Sunday, November 19, 2017

Of Mice and Man

September 28, 2008 by  
Filed under Main Blog

I’m reminded that there is a beauty in death that can be overlooked because of the grief experience. The grief takes over and we see and hear nothing else save feel the overwhelming tsunami of pain that comes from a crystal clear understanding that our loved one will not come home with us tonight. That moment is more heart-wrenching than any other.

The beauty, though we don’t realise it at the time, is in the humility with which our loved one accepts their destiny. For us who remain living, it is as if we walk into that ‘dark night of the soul’. Yet we emerge into the light unlike our beloved. And it is us that have the smell of death about us. It haunts us, not them. They accept their lot. There is a disarming beauty in that.

Theodore Roethke wrote:-

“In a shoe box stuffed in an old nylon stocking
Sleeps the baby mouse I found in the meadow,
Where he trembled and shook beneath a stick
Till I caught him up by the tail and brought him in,
Cradled in my hand,

A little quaker, the whole body of him trembling,
His absurd whiskers sticking out like a cartoon-mouse
His feet like small leaves,
Little lizard-feet,
Whitish and spread wide when he tried to struggle away,
Wriggling like a minuscule puppy.

Now he’s eaten his three kinds of cheese and drunk from his bottle-cap watering-trough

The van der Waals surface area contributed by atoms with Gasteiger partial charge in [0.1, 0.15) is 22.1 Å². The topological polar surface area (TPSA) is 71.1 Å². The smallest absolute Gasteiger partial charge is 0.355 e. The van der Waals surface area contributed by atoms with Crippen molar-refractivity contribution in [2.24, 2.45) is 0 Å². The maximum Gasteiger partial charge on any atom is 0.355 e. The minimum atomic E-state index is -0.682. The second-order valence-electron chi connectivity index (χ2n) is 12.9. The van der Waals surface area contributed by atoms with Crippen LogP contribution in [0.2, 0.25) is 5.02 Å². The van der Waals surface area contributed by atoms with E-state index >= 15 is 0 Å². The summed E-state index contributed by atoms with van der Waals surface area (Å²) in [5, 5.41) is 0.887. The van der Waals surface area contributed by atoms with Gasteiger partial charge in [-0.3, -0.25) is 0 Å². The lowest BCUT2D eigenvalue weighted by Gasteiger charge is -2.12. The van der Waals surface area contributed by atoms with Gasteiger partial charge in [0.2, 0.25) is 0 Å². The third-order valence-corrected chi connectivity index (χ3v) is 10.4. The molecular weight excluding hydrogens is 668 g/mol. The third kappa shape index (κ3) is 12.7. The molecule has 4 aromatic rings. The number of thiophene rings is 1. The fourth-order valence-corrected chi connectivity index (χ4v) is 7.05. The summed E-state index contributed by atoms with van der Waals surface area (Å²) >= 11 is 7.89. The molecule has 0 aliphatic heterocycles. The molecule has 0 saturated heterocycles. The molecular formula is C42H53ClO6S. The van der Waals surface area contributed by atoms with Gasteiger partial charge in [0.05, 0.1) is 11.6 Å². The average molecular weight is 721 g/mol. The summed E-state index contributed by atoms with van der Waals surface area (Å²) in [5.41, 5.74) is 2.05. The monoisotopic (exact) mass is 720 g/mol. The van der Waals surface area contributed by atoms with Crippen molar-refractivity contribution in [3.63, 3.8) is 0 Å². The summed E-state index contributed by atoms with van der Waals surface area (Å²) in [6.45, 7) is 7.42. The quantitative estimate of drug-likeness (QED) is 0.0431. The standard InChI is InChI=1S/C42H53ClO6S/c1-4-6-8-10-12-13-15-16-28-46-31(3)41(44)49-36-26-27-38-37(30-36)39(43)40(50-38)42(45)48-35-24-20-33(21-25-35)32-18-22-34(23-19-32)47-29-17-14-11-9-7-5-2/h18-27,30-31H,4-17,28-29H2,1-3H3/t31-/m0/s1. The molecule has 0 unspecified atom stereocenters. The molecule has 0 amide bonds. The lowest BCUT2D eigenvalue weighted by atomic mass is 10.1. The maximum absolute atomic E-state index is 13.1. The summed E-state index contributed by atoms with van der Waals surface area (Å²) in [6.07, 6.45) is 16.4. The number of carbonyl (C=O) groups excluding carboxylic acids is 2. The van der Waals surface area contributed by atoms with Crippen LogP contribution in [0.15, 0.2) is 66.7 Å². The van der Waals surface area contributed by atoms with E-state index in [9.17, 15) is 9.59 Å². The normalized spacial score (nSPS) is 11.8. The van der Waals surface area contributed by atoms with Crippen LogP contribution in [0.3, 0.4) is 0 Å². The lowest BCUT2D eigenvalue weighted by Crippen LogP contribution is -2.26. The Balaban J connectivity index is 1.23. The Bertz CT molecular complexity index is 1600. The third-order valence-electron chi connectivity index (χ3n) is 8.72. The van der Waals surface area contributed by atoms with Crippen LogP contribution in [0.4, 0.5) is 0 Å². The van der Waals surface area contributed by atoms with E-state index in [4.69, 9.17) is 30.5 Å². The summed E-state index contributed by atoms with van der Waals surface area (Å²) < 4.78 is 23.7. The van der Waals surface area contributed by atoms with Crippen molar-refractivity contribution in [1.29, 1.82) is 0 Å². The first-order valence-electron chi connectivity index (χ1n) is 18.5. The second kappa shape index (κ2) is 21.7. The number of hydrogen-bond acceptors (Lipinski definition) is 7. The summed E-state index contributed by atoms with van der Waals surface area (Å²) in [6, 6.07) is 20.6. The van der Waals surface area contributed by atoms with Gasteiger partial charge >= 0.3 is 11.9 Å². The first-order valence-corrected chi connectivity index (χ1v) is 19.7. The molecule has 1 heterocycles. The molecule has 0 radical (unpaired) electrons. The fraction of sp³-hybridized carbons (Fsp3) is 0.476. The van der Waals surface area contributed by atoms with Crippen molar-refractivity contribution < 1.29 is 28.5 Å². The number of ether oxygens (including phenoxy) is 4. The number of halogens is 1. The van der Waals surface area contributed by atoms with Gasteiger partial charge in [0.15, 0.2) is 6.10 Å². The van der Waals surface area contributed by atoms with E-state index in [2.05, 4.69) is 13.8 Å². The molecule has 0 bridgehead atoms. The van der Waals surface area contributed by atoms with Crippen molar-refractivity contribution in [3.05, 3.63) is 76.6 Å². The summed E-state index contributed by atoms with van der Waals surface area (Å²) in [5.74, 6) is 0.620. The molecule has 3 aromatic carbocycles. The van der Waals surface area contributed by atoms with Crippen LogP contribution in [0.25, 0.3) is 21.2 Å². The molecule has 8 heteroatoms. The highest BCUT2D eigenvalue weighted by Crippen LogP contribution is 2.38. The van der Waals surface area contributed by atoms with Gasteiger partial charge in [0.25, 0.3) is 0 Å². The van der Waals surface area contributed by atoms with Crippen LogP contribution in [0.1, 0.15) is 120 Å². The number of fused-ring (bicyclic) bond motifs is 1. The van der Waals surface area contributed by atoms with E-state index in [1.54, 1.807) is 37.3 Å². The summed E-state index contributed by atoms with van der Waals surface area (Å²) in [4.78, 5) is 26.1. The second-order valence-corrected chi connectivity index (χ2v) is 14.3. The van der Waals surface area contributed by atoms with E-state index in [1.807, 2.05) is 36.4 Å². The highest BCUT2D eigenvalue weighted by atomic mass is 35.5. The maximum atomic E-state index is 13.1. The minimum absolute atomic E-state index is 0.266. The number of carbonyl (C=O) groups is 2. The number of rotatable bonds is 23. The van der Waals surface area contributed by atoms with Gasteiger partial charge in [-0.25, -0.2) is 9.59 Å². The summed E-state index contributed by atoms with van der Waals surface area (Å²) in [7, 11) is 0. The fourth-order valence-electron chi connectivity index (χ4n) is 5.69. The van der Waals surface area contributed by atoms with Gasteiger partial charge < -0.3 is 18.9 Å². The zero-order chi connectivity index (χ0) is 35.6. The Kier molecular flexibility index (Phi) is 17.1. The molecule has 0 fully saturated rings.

So much he just lies in one corner,
His tail curled under him, his belly big
As his head; his bat-like ears
Twitching, tilting toward the least sound.

Do I imagine he no longer trembles
When I come close to him?
He seems no longer to tremble.

But this morning the shoe-box house on the back porch is empty.
Where has he gone, my meadow mouse,
My thumb of a child that nuzzled in my palm
To run under the hawk’s wing,
Under the eye of the great owl watching from the elm-tree,
To live by courtesy of the shrike, the snake, the tom-cat.

I think of the nestling fallen into the deep grass,
The turtle gasping in the dusty rubble of the highway,
The paralytic stunned in the tub, and the water rising,–
All things innocent, hapless, forsaken.”

He made death sound so final and yet? And yet. That is the thing isn’t. Perhaps what it really is, is that we are missing in action for just this moment in time. What do you think?

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